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B’nai Brith Preparing Measures to Counteract BDS in Canada

In the aftermath of Thursday’s rejection by the Ontario Legislature of a proposed bill that would have prohibited the Government from doing business with companies who support the BDS movement, B’nai Brith Canada is determined to continue the fight.

“We are preparing further measures to counteract the movement at this time,” Michael Mostyn, Chief Executive Officer of B’nai Brith Canada, said in an interview Friday. “This is a very serious issue. We have been working with students across Canada on this and we will continue to combat this movement because it is so deeply offensive to the Jewish community.”

Mostyn would not elaborate on what is being planned at B’nai Brith headquarters “because it’s just a bit too premature at this moment,” but he added: “Everyone will know what we are planning in the near future. Our plans will have teeth and get positive results. We can’t just sit back and allow this movement to continue. Boycott and Sanctions is a toxic movement that has been recognized by politicians across the political spectrum as antisemitic in nature.”

Mostyn said he felt fortunate to be a delegate on Premier Kathleen Wynne’s Ontario Business Mission to Israel this week. “Premier Wynne demonstrated great leadership by strengthening bilateral cooperation between Israel and Ontario to their mutual benefit, and she has ensured the toxic BDS agenda will be recognized as the extremist dogma it is,” the CEO said. “We thank the Premier, Tim Hudak and Mike Colle for their longstanding commitment to fighting antisemitism in Ontario in whatever form it assumes.”

Hudak, former leader of the Ontario Progressive Conservative Party, and Colle, Liberal MPP for Eglinton-Lawrence in Toronto, worked together with the Friends of Simon Wiesenthal Centre for Holocaust Studies to introduce the aforementioned bill, which was quickly and decisively defeated in the Ontario Legislature on Thursday.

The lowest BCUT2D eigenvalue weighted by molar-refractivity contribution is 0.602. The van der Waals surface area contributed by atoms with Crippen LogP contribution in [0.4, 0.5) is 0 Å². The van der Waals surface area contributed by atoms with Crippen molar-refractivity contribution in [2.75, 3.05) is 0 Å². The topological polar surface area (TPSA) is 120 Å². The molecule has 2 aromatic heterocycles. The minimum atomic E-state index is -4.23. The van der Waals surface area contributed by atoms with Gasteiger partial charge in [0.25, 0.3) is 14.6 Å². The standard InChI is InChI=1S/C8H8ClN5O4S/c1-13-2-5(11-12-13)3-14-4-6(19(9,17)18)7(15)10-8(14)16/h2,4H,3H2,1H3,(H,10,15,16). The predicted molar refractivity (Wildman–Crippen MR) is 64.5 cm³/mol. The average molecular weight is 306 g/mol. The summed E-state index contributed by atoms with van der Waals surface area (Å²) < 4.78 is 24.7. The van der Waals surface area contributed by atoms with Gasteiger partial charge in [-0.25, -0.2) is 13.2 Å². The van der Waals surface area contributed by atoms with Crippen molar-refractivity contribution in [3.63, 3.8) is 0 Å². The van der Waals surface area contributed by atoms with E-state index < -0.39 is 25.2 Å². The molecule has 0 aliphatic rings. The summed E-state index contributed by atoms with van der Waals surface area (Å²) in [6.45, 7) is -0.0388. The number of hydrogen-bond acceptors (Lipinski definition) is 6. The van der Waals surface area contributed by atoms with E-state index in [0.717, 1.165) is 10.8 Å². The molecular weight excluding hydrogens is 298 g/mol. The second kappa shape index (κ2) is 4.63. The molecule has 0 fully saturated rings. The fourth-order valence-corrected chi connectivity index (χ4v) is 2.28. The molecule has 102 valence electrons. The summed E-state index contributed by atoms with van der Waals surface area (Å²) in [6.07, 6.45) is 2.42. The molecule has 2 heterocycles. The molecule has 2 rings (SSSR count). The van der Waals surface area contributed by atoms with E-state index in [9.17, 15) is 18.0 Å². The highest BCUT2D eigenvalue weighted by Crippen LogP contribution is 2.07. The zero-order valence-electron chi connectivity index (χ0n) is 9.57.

“The Boycott and Sanctions movements meet the 3-D test of antisemitism of Natan Sharansky as it seeks to delegitimize, demonize and it creates double standards when it comes to Israel,” Mostyn said. “This test is meant to distinguish between legitimate criticism of Israeli policy and actions and non-legitimate criticism that is antisemitic in nature.”

It was at B’nai Brith’s 2011 international policy conference in Uruguay where Hannah Rosenthal, representing the U.S. Government as its Special Envoy to Monitor and Combat Antisemitism, confirmed that the U.S. State Department uses Sharansky’s 3-D test to identify when criticism of policies pertaining to Israel cross the line into antisemitism.

“Students on university campuses feel targeted by this movement, and no student should feel they’re targeted for discrimination,” Mostyn said. “B’nai Brith will never stand idly by and we will continue our strong, proactive advocacy on the issue.”

Apartments, Islamic museum to be built on site of failed Ground Zero Mosque


The developer of the failed Ground Zero Mosque has nailed down “Sharia-compliant financing” for a new, luxury condominium tower and Islamic cultural museum on the same site, he and his banking partners said Wednesday.

The $174 million dollar project features a three-story Islamic cultural museum at 51 Park Place and 48 high-end residential condos in a 43-story tower at 45 Park Place in the Financial District.


The “Sharia-compliant” financing means the deal complies with complex Islamic laws that govern lending and borrowing, including a prohibition against accepting interest or fees for loans.

Manhattan developer Sharif El-Gamal’s 2010 plan for a 15-story Islamic cultural center sparked protests from opponents who dubbed it the “Ground Zero Mosque,” although it was four blocks away.